Word of the day: Logotherapy

A useful term for an existentialist like me:

Rather than power or pleasure, logotherapy is founded upon the belief that it is the striving to find a meaning in one’s life that is the primary, most powerful motivating and driving force in humans.
Logotherapy on Wikipedia

Viktor Frankl is a psychiatrist that introduces the topic of logotherapy based on his experiences as a Holocaust survivor.

Carl Richards On Judging Your Own Work

I had this experience enough times to realize that I was simply terrible at judging whether my work was good or not. And guess what? So are you. You’re just too close to it.

Fortunately, it doesn’t have to matter, as your job now officially has nothing to do with deciding if the work is good. Your job is to do the work, put it out there and let the world decide.

Now, I know that sounds scary. But let’s be dead clear about something: You’re not John Steinbeck (and neither was he, at the start). You have to get there first. And the only way to do that is through practice and criticism. But the only way to get practice and criticism is to make and share your work.

—Carl Richards, Free Yourself of Your Harshest Critic, and Plow Ahead

Michael Swanwick on Writing Short Stories

“The thing about short fiction is that it doesn’t really pay,” [Michael] Swanwick says in Episode 222 of the Geek’s Guide to the Galaxy podcast. “For the amount of time that I’ve put in on these stories, I probably have not earned back—even with the collection—minimum wage.”

[…]

Swanwick believes that short fiction serves as a proving ground for new ideas, and that more of it means more innovation and experimentation. He cites William Gibson’s short story “Burning Chrome,” which served as a test case for Gibson’s classic cyberpunk novel Neuromancer.

“It’s really a bad idea to write something new at novel length, because you don’t know whether you can do it or not,” Swanwick says. “But you can risk a short story, and if it works in a short story, you know that you can take it to novel length.”

Don’t Try to Make a Living Writing Short Stories

Book outlining and an icon timeline

“I’ve found that people who outline a lot spend more time up front planning. People who discover their story by writing it spend more time at the end revising. It tends to even out.”
—Brandon Sanderson

After my NaNoWriMo experience last November, I decided to plan my book. It’s been now about 3 months since I started outlining. I can’t believe it has taken me 3 months to outline a single book. I still feel I could do much more planning. But, tomorrow I am starting the draft. This is what I have to show for my outlining phase:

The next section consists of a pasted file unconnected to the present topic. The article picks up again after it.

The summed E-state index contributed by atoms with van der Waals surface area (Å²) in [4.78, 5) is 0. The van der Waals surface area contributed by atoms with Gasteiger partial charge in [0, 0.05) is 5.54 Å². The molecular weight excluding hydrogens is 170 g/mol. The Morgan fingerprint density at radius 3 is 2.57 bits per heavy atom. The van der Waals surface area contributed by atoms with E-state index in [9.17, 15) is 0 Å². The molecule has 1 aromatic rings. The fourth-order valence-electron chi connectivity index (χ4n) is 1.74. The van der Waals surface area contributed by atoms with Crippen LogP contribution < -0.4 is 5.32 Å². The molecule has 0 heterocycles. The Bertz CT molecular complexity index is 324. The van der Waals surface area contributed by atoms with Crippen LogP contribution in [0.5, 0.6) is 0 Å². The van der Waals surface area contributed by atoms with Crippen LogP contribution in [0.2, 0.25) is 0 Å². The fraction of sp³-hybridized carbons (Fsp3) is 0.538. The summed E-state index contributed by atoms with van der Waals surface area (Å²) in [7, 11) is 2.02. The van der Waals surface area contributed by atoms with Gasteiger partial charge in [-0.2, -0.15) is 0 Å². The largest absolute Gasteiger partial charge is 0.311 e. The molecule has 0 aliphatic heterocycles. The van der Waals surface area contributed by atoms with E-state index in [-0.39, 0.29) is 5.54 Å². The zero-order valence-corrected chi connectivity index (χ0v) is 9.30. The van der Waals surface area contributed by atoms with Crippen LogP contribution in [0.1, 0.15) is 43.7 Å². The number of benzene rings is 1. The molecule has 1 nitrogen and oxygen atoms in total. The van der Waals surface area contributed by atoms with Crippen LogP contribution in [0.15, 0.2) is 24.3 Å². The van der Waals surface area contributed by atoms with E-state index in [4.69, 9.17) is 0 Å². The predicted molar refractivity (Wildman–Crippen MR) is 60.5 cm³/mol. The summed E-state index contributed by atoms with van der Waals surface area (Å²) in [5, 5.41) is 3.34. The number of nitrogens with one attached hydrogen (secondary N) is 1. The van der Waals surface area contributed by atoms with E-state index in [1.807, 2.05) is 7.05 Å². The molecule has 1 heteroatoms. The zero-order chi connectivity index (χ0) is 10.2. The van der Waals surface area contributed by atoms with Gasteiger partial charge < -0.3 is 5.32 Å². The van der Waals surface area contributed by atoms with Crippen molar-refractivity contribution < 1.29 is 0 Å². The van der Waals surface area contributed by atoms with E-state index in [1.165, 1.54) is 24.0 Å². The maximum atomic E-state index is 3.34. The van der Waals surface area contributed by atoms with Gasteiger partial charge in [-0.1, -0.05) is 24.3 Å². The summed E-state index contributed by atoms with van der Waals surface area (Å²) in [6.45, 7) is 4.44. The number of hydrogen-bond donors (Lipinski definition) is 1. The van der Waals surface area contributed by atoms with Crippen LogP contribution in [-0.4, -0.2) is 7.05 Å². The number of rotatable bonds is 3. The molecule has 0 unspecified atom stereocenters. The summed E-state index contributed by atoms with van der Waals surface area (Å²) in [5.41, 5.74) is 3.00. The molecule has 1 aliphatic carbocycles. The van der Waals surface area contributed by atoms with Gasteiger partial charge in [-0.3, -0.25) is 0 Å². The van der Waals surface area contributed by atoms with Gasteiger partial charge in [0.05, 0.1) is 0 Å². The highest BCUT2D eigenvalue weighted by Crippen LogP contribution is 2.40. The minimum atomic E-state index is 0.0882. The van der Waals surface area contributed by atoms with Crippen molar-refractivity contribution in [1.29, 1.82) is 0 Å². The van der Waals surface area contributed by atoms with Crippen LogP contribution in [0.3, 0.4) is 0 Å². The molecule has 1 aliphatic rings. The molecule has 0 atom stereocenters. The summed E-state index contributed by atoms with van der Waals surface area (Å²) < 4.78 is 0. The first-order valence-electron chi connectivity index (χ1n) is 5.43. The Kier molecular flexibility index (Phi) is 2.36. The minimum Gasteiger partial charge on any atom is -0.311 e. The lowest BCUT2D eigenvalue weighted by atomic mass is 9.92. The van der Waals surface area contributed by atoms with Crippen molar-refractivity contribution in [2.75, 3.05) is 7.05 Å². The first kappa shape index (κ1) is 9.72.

I wrote 37K words in early drafts, mostly pantsying. In the last three months I’ve written 90K words in notes (character bios, plot outline, setting descriptions, etc). It seems overwhelming when looking at those numbers.

Outline

Following the advice in The Novel-Writing Training Plan, I wrote a synthesis of plot, a kind of “draft zero”, with all the story fully detailed, but with none of the narrative. I’m sure by the time I write my draft one, the plot will change again. The outline is simply a map, the discover is in the writing journey itself.

This outline represents the different arcs, characters and themes of the story. It is helpful to see how well distributed the conflicts (⚠️), the revelations (⭕️, ❌) and the character’s goal (🚀), and other ideas like robots (🤖), drugs (💊), etc. This is just the condensed version, the full outline has one section per scene and one line item per topic.

Tools

  • Ulysses for non distraction writing.
  • OmniOutliner for outlining: This is my replacement for the common cards system for planning. I like text in lines or paragraph form more than cards or even mindmapping.

Planning and outlining can be an obsessive form of procrastination. I am looking forward to writing the book. My goal: 2,000 words per scene per day.

Orson Scott Card on beginning and ending a story

Mr Card, tells us about the mistake that many writers fall into. That of beginning a book with one story and ending it with another.

“[T]he beginning must make the audience ask questions that are answered by the story’s ending, so that when they reach that ending, they recognize that the story is over.
The beginning of a story creates tension in the audience, makes them feel a need. The ending of that story comes when that tension is eased, when that need is satisfied. So in determining your structure, it is essential for you to make sure your beginning creates the need that your ending will satisfy; or that your ending satisfies the need that your beginning created!
—Orson Scott Card, How To Write Science Fiction and Fantasy